I’ve been messing around with the recently released Diablo Immortal. It’s the latest game in the Diablo series, which popularized this Action RPG + loot genre of games that has largely displaced MMORPGs, by replacing monthly subscription fees with free-to-play mechanics that ensure a large userbase and plenty of microtransactions. Diablo Immortal is also unique in that it’s the first Diablo game available on mobile devices; though it was a much-derided decision when it was initially announced 3+ years ago, it actually feels pretty good to play on a phone—or better yet, an iPad1.
Much like what this post’s title suggests, the core gameplay of the Diablo series revolves around numbers going up. But, this evolutionary branch of gaming known as the Action RPG employs a gameplay loop around character building → player actions → loot → repeat—whereby the “action” part consists of players clicking/tapping on screen to attack and pressing hotkeys to fire off character abilities, and the “role-playing” part is finding cool-looking gear that also makes things explode better. Other genres take different approaches in creating this satisfying gameplay loop; one of my favorites is the idle game genre, which distills the loop down to its most fundamental, basic premise: to make the numbers go up.
But while the early Diablo PC games established the formula and are rightfully classics2, the series has not kept up with modern games on creating and maintaining that core loot loop. In particular, mobile games have iterated on gameplay systems that try to balance the fun of actually playing the game with the need to make money; as a result, the mechanics are pretty mature and standardized, and they’re well-known to gamers who like this genre of gaming. I had tried out Lost Ark—a hyped and highly-anticipated MMORPG launched in North America earlier this year—and thought it was fun, but overly complex and convoluted. On brief discussion though, one of my friends identified that it felt like a mobile game, just blown up on a PC monitor.
What they’re referring to is a set of tropes that are now standard for free-to-play games with RPG, numerical gameplay elements. I’m no expert in these types of games, but from what I can tell, they typically include aspects of:
- Multiple types of currency, some that are earned through gameplay and others that can only be purchased;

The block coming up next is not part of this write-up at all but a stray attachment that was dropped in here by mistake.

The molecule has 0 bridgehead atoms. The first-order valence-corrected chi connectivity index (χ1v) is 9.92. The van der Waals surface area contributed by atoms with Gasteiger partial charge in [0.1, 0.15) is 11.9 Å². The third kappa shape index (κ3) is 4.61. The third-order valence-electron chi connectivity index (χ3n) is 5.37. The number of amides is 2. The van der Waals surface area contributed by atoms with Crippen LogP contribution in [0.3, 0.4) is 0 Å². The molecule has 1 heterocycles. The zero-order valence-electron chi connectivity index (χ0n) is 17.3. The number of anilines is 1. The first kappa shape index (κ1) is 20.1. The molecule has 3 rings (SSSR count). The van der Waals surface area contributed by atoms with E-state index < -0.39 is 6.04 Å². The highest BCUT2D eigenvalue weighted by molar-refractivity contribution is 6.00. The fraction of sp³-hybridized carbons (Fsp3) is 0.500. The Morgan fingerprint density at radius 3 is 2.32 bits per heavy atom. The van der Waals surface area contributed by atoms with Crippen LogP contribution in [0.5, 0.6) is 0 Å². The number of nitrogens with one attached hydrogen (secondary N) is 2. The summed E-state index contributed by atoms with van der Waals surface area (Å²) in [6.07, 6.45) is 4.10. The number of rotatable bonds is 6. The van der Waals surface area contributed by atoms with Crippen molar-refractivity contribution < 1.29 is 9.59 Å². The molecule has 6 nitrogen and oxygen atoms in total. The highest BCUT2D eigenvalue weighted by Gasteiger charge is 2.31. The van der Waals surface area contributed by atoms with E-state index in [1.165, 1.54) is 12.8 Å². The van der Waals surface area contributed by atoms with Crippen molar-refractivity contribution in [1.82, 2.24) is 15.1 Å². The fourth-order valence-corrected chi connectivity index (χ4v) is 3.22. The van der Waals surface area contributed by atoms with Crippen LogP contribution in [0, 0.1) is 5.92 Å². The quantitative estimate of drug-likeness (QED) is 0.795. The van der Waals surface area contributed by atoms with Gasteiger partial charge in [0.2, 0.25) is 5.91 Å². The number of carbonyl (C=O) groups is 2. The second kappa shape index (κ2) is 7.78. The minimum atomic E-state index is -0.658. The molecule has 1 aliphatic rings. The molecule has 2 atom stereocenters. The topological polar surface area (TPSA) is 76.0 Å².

- Randomized “loot drops,” likened to slot machines that end up triggering the same instincts as gambling;
- Extensive inventory systems, which is further complicated by items which can be leveled up by the aforementioned currency systems;
- Pets or vehicles or other helpers, which also have their own levels and customization options;
- A core experience designed for most players to finish, and then extensive “endgame content” that forgoes the story but adds even more systems, monsters and items, deliberately designed to keep players playing for months or years.
The entire set of tropes is familiar enough to be recognizable from game to game, yet the individual details are often so complicated that games resort to elaborate tutorials to introduce them, layers overlaid on top of another layers. Read through one of many reviews of Diablo Immortal, and you get a sense of how there’s armor and gems and legendary gems and special dungeons and modifiers for those dungeons and crests and special crests—all intertwined and built to entice players to eventually shell out some money to get slightly ahead.
In fact, it’s so complicated that the game has to build dedicated UI/UX to streamline everything that’s going on. It continuously notifies the player of all the little achievements they’ve reached through their play—whether it’s the First Kill of the Day, or some limited-time offer for buying a bundle of in-game currency, or the Season Pass, or killing x number of enemies, or any one of a dozen things that attempt to instill a combination of accomplishment and FOMO. There are so many reward types and currencies, so many triggers for conditions and events, that it all sort of blurs together as throwaway interfaces to power through.
How much of this complexity is in service of the need to monetize a game that’s free to play, versus just building interesting systems for player engagement? Diablo 4 may well be the natural experiment to find out.